Natural In the past decade, with the heightened awareness of cultural heritage preservation and the emphasis on principles of sustainable architectural development (Petti, Trillo, and Makore, 2020; Bakar and Cheen, 2011), the architectural design field has witnessed many new challenges and opportunities (Wang, Shi and Zhou, 2020). To create buildings that are more imbued with humanistic concern and social responsibility, an increasing number of researchers have turned their attention to traditional indigenous architecture in search of continuity in architectural culture (Hou, 2022; Clarke, Kuipers, and Stroux, 2020; Li, 2019). Unfortunately, the traditional ancient architecture in China mainly employed wooden structures, and many of these ancient buildings have either disappeared over time or only remnants remain. Only a portion of ancient Jiehua paintings have documented them (Yu, 2023; Gibbs, 2018). Such a situation brings great difficulties in researching the inheritance of contemporary Chinese-style architectural culture.

Jiehua is a form of ancient Chinese painting that depicts buildings, boats, wheeled vehicles, and other human-made architectural subjects (Ren, 2020). This intricate art is crafted using various measuring tools, including line brushes, rulers, compasses, and squares (Wang and Li, 2021). The term 'Jiehua' encompasses both the subject matter and the painting technique itself. The structure of the painting is calculated to give an exact and realistic representation of the form of the building, similar to Western engineering drawings, depicting the primary forms of traditional Chinese architecture from different historical periods (Cheng, 2022; Kleutghen, 2015; Zhu, 2011).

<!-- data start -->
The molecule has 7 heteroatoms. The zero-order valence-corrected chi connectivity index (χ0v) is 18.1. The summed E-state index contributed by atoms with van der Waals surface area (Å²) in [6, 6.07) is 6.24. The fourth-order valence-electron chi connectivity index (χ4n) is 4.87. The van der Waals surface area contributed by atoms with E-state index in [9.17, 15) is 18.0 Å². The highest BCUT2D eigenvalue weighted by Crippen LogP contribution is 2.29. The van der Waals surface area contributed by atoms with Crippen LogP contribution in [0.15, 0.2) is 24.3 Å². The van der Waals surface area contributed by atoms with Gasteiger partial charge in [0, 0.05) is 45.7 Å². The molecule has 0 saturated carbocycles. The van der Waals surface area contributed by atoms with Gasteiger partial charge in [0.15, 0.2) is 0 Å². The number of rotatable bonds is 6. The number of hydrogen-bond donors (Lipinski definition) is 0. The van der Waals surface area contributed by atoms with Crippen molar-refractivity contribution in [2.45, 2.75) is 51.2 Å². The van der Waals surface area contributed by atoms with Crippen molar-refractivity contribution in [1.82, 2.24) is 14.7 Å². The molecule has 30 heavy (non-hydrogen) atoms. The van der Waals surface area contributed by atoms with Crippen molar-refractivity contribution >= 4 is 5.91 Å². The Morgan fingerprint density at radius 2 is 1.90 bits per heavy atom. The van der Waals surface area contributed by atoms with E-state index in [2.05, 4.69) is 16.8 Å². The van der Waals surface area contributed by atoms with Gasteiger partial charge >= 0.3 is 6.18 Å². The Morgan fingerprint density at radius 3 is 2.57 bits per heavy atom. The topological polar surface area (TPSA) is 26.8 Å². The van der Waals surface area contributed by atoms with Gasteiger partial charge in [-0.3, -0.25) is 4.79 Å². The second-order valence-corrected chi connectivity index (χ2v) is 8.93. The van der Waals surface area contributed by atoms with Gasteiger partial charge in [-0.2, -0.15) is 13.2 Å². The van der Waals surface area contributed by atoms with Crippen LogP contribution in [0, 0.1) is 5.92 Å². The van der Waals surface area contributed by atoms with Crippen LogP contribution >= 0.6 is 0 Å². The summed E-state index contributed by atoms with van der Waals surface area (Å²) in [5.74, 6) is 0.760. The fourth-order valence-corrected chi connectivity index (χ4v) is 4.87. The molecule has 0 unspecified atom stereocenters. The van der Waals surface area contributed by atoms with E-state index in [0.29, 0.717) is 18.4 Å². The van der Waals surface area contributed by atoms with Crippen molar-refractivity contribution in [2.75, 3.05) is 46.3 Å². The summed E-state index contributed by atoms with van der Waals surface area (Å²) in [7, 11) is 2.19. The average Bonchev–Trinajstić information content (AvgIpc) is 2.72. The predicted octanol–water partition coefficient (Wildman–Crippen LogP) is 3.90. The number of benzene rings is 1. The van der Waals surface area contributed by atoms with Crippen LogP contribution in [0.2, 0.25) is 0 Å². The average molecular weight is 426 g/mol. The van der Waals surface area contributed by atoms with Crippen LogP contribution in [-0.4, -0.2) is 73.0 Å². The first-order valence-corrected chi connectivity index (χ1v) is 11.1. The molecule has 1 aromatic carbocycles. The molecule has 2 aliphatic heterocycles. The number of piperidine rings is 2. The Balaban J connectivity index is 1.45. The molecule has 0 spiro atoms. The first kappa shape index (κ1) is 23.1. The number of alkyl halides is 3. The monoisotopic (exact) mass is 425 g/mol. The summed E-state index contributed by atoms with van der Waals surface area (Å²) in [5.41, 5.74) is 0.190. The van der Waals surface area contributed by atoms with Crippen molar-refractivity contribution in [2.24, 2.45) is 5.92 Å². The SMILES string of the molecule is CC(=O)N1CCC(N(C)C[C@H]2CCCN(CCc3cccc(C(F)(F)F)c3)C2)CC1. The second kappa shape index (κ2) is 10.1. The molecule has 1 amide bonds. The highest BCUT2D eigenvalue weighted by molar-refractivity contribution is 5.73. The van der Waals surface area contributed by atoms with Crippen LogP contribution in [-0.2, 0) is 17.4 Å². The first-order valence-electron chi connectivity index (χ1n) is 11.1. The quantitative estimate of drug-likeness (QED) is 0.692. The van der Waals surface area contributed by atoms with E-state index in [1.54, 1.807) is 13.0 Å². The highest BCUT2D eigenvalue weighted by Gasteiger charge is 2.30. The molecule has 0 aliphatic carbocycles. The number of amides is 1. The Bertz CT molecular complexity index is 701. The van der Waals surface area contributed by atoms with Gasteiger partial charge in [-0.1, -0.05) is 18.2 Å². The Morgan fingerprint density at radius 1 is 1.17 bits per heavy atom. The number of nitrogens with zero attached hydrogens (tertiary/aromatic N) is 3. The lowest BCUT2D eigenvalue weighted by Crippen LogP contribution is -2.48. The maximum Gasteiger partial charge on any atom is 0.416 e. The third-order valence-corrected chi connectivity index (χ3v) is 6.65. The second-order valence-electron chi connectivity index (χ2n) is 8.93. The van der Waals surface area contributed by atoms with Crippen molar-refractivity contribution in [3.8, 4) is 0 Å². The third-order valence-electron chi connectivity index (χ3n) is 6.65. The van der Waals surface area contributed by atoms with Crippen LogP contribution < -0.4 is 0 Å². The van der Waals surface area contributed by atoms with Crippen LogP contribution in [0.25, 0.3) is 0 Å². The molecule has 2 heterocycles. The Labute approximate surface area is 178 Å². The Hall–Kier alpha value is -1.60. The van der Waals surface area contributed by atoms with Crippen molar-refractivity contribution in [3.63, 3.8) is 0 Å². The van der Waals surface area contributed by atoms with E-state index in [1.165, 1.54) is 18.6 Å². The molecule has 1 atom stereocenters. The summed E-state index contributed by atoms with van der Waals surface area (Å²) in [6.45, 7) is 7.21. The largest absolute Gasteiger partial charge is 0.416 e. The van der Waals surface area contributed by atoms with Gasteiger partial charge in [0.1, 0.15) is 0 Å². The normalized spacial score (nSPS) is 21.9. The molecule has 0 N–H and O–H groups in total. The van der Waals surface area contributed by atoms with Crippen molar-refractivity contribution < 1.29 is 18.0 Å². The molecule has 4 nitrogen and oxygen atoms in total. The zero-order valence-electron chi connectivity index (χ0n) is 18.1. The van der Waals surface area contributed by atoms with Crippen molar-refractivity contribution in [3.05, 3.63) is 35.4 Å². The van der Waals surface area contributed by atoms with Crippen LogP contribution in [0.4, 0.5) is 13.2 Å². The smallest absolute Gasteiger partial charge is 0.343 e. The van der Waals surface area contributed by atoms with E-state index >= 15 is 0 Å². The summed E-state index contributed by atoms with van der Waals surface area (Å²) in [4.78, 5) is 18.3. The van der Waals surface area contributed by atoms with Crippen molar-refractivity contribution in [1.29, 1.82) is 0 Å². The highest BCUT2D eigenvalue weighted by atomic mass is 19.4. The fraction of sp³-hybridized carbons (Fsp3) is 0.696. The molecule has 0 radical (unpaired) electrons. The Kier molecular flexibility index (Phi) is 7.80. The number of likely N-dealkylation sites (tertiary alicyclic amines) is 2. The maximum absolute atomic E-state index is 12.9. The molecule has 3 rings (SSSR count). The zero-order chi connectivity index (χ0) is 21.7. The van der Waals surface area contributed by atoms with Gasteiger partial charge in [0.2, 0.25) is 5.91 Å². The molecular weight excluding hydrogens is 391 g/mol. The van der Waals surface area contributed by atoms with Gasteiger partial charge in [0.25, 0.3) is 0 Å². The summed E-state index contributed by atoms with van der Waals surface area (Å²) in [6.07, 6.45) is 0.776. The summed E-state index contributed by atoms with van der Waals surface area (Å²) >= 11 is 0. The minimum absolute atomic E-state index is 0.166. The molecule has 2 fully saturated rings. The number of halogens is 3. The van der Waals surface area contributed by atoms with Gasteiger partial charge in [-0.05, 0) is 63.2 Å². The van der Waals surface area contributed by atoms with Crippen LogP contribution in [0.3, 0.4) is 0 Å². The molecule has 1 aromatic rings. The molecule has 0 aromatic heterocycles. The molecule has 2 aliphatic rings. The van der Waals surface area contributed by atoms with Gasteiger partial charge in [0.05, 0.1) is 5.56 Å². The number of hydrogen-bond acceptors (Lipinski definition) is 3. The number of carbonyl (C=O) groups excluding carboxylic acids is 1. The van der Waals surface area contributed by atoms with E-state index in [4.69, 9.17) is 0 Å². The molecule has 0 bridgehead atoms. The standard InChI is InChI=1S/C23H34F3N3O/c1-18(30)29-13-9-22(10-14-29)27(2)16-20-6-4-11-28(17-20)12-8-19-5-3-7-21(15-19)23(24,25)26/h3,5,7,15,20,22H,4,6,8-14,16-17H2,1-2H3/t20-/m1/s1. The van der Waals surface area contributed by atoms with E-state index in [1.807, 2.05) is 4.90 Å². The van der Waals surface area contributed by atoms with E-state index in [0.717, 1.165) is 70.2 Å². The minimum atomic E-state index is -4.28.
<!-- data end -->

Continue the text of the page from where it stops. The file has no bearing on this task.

Previous research has amply demonstrated that Jiehua paintings have recorded traditional architectural forms since they appeared (Wang and Li, 2021). Many of these paintings are based on actual historical buildings, providing a reliable source of information for the modern understanding of ancient Chinese architectural design (Zhu, 2011; Ren, 2020). Consequently, considering the potential of Jiehua paintings, the research asserts their significant value in uncovering the intrinsic drivers of ancient Chinese architectural development and fostering the continuity and growth of contemporary Chinese architectural culture. In order to better facilitate the sustainable development of traditional Chinese architectural culture in the present day, this research aims to achieve the following two objectives: first, to identify the evolution of traditional Chinese architectural forms within different historical periods; second, to investigate the historical reasons for the formation of traditional Chinese architectural forms. 

Experimental Methods